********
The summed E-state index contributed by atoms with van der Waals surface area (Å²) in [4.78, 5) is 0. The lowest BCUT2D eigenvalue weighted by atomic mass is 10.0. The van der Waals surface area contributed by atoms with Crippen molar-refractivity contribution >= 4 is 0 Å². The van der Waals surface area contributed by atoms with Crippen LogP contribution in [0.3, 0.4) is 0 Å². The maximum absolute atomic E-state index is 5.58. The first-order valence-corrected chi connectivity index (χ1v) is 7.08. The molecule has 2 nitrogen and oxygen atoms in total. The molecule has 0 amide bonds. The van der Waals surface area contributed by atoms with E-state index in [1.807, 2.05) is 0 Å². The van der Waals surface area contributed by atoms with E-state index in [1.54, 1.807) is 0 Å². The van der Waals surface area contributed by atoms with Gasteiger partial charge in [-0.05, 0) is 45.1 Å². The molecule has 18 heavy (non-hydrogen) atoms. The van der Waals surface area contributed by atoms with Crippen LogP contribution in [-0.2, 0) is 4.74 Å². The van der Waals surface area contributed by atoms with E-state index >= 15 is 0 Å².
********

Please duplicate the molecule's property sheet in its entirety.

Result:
The summed E-state index contributed by atoms with van der Waals surface area (Å²) in [4.78, 5) is 0. The lowest BCUT2D eigenvalue weighted by atomic mass is 10.0. The van der Waals surface area contributed by atoms with Crippen molar-refractivity contribution >= 4 is 0 Å². The van der Waals surface area contributed by atoms with Crippen LogP contribution in [0.3, 0.4) is 0 Å². The maximum absolute atomic E-state index is 5.58. The first-order valence-corrected chi connectivity index (χ1v) is 7.08. The molecule has 2 nitrogen and oxygen atoms in total. The molecule has 0 amide bonds. The van der Waals surface area contributed by atoms with E-state index in [1.807, 2.05) is 0 Å². The van der Waals surface area contributed by atoms with E-state index in [1.54, 1.807) is 0 Å². The van der Waals surface area contributed by atoms with Gasteiger partial charge in [-0.05, 0) is 45.1 Å². The molecule has 18 heavy (non-hydrogen) atoms. The van der Waals surface area contributed by atoms with Crippen LogP contribution in [-0.2, 0) is 4.74 Å². The van der Waals surface area contributed by atoms with E-state index >= 15 is 0 Å².